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Publication numberUS5820484 A
Publication typeGrant
Application numberUS 08/828,058
Publication dateOct 13, 1998
Filing dateMar 28, 1997
Priority dateMar 28, 1997
Fee statusLapsed
Publication number08828058, 828058, US 5820484 A, US 5820484A, US-A-5820484, US5820484 A, US5820484A
InventorsDelmar Terry
Original AssigneeTerry; Delmar
Export CitationBiBTeX, EndNote, RefMan
External Links: USPTO, USPTO Assignment, Espacenet
Golf ball locating system
US 5820484 A
Abstract
A new Golf Ball Locating System for allowing golfers to easily find their golf balls. The inventive device includes a golf ball which includes a core that is surrounded by concave metal plates and a remote control device.
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Claims(7)
What is claimed as being new and desired to be protected by Letters Patent of the United States is as follows:
1. A golf ball locating system comprising:
a golf ball consisting of an inner core surrounded by an outer covering, said inner core comprising a cubic-shaped device that is surrounded by concave metal transmitting plates and wherein said cubic-shaped device forms a subsonic sound generating means for generating a subsonic sound; and
a subsonic sound receiving means for receiving the subsonic sounds emitted from said golf ball.
2. The golf ball locating system of claim 1 wherein the outer covering comprises a shock absorbing compressible material.
3. The golf ball locating system of claim 1 wherein the transmitting plates are embedded in the compressible material of the outer covering.
4. The golf ball locating system of claim 1 wherein the subsonic sound generating means include at least six transmitting plates, with each plate protruding from a side of the cubic-shaped device.
5. The golf ball locating system of claim 1 wherein said subsonic sound generating means comprises:
a subsonic transducer,
battery means for providing energy to said subsonic transducer, and
switching means for turning said subsonic transducer on and off.
6. The golf ball locating system of claim 5 wherein the switching means further comprises:
magnetometer means for sensing a magnetic field, and
electronic circuit means connecting said magnetometer means to said subsonic transducer so that said subsonic sound emitted by the golf ball can be turned on and off by passing a magnetic field close to said golf ball.
7. A golf ball locating system comprising:
a golf ball comprising an inner core surrounded by an outer covering formed of a shock absorbing compressible material, a subsonic sound generating means for generating a subsonic sound signal, said subsonic sound generating means being located in said inner core and including transmitting plates embedded in the outer covering of said golf ball; and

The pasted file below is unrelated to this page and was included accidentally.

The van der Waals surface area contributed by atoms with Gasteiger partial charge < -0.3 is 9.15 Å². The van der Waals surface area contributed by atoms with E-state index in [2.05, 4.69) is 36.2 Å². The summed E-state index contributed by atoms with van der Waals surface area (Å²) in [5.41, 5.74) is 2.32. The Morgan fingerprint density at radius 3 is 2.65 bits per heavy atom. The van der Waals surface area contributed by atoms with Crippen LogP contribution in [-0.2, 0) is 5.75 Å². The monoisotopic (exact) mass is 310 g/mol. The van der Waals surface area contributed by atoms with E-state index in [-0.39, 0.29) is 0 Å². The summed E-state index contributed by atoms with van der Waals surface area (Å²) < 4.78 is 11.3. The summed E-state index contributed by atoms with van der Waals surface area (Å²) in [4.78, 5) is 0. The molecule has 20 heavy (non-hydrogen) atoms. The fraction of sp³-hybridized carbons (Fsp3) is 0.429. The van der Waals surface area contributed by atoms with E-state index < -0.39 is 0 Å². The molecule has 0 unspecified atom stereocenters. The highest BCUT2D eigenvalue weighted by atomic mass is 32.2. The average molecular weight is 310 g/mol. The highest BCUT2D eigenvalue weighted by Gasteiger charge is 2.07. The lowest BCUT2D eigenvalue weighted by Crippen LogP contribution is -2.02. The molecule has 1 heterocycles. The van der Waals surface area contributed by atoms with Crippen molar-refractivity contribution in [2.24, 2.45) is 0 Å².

a detector unit including a subsonic sound detecting means for detecting a subsonic sound signal emitted from the subsonic sound generating means in said golf ball;
said subsonic sound generating means comprises at least six transmitting plates;
said subsonic sound generating means comprises:
a subsonic transducer,
battery means for providing energy to said subsonic transducer, and
switching means for selectively supplying power to said subsonic transducer;
said switching means of said sound generating means further comprises and
magnetometer means for sensing a magnetic field, and
electronic circuit means connecting said magnetometer means to said subsonic transducer so that the subsonic sound generating means in said golf ball can be selectively turned on and off by passing a magnetic field close to said golf ball.
Description
BACKGROUND OF THE INVENTION

1. Field of the Invention

The present invention relates to golf balls which can be located by emitting a sound and more particularly pertains to a new Golf Ball Locating System for allowing golfers to easily find their golf balls.

2. Description of the Prior Art

The use of golf balls which can be located by emitting a sound is known in the prior art. More specifically, golf balls which can be located by emitting a sound heretofore devised and utilized are known to consist basically of familiar, expected and obvious structural configurations, notwithstanding the myriad of designs encompassed by the crowded prior art which have been developed for the fulfillment of countless objectives and requirements.

Known prior art golf balls which can be located by emitting a sound include U.S. Pat. No. 5,447,314; U.S. Pat. No. 5,423,549; U.S. Pat. No. 5,112,055; U.S. Pat. No. 247,685; U.S. Pat. No. 5,434,789 and U.S. Pat. No. 4,675,816.

While these devices fulfill their respective, particular objectives and requirements, the aforementioned patents do not disclose a new Golf Ball Locating System. The inventive device includes a golf ball which includes a core that is surrounded by concave metal plates and a remote control device.

In these respects, the Golf Ball Locating System according to the present invention substantially departs from the conventional concepts and designs of the prior art, and in so doing provides an apparatus primarily developed for the purpose of allowing golfers to easily find their golf balls.

SUMMARY OF THE INVENTION

In view of the foregoing disadvantages inherent in the known types of golf balls which can be located by emitting a sound now present in the prior art, the present invention provides a new Golf Ball Locating System construction wherein the same can be utilized for allowing golfers to easily find their golf balls.